By Steve Hajewski
If you’re building a new self-storage facility, you can bet there will be interruptions along the way. While some will be out of your control (hello, terrible weather!), planning for potential delays can help keep your project on track.
In my line of work, I speak to a lot of first-time self-storage developers. They have their eye on some land, they want to learn about the business, and they’d like to build a facility in about two months.
If you’re familiar with commercial development, you’re probably already giggling. The process is usually measured in years, not months. Delays in self-storage building are common, and many factors are out of your control. If you’re working on a project, let’s look at the kinds of interruptions to expect and what you might do to prevent or combat them…
Weather and Materials
The past year has been particularly wet for much of the country, and that can be a major problem for self-storage developers. When weather delays site work, it compresses the construction season and puts grading, concrete, and paving contractors under pressure.
You can’t change the weather, but you should understand how it’s going to impact your build. Wind, rain, or snow might delay your own site work or that of the project your contractors are working on right before yours. Either way, it means your development will be behind.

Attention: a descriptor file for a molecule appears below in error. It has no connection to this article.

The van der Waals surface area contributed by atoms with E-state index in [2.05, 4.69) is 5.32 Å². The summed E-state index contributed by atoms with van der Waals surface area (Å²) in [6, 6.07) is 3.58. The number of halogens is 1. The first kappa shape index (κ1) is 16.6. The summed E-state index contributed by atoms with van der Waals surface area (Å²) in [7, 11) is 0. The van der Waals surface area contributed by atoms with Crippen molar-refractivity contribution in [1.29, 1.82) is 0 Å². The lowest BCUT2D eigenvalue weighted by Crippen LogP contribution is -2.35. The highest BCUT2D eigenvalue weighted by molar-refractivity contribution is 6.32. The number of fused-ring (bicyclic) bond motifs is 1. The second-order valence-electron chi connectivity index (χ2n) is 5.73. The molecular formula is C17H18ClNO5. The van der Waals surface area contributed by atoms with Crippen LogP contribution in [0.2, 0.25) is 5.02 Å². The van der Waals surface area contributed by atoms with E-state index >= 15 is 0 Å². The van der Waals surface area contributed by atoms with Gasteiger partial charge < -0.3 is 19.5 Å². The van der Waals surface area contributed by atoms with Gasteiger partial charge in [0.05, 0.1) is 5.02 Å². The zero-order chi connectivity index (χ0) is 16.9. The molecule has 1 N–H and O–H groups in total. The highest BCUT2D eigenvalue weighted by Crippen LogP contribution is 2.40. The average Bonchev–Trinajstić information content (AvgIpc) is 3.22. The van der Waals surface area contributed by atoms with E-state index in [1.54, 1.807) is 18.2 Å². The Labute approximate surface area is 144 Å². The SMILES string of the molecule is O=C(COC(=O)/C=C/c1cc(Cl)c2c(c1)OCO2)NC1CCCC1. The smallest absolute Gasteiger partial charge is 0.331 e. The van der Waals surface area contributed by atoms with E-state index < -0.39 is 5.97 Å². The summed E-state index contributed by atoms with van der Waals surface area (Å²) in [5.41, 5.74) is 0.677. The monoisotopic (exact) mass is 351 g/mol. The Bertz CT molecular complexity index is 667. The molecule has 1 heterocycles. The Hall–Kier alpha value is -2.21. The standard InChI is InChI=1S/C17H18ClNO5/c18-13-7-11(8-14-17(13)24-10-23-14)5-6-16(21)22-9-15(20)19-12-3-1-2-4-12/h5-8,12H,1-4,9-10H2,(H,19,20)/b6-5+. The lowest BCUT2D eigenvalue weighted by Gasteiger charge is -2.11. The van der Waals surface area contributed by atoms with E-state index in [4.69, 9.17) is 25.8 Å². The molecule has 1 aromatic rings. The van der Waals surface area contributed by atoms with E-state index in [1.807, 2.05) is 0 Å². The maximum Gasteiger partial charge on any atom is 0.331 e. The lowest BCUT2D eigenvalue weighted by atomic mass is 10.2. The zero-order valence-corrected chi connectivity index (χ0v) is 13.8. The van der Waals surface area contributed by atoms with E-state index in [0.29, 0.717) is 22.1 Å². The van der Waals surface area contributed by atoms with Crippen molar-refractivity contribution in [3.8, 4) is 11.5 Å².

That said, if the site is properly prepared, the weather will be less of an issue. Before your materials arrive, topsoil should be stripped, and driveways should be graveled or paved. If the erectors arrive and the site is a mud pit, they’ll be unable to work.
When scheduling the ship date for building materials, allow extra time for weather delays. You want to avoid items arriving at a site that isn’t ready to build. Nothing good happens to unsecured materials sitting on pallets in the mud on a job site. If you see your site work isn’t progressing as expected, talk to your building supplier about rescheduling sooner rather than later. The closer you get to your ship date, the less likely the factory will have the ability to move you out.
Also, order your access-control equipment, lighting, and signage well in advance. Be aware that many of these items will arrive on a flatbed truck. If your gate motor arrives after your erectors have left and returned the rental forklift, you’ll need to rent a forklift again. Plan materials to arrive when resources are available.
Steve Hajewski is the marketing manager at Trachte Building Systems, which designs, manufactures, and erects a full line of pre-engineered and customized steel self-storage systems, including single- and multi-story, portable storage, interior partition, and corridor, and canopy boat/RV. He also owns a self-storage facility in Wisconsin and is a frequent contributor on Self-Storage Talk, the industry’s largest online community. For more information, call 800.356.5824; visit www.trachte.com.
(Source: Hajewski, Steve. “Predicting and Preventing Self-Storage Development Delays.” Inside Self-Storage, Informa, 2 June 2020, www.insideselfstorage.com/development/predicting-and-preventing-self-storage-development-delays.)
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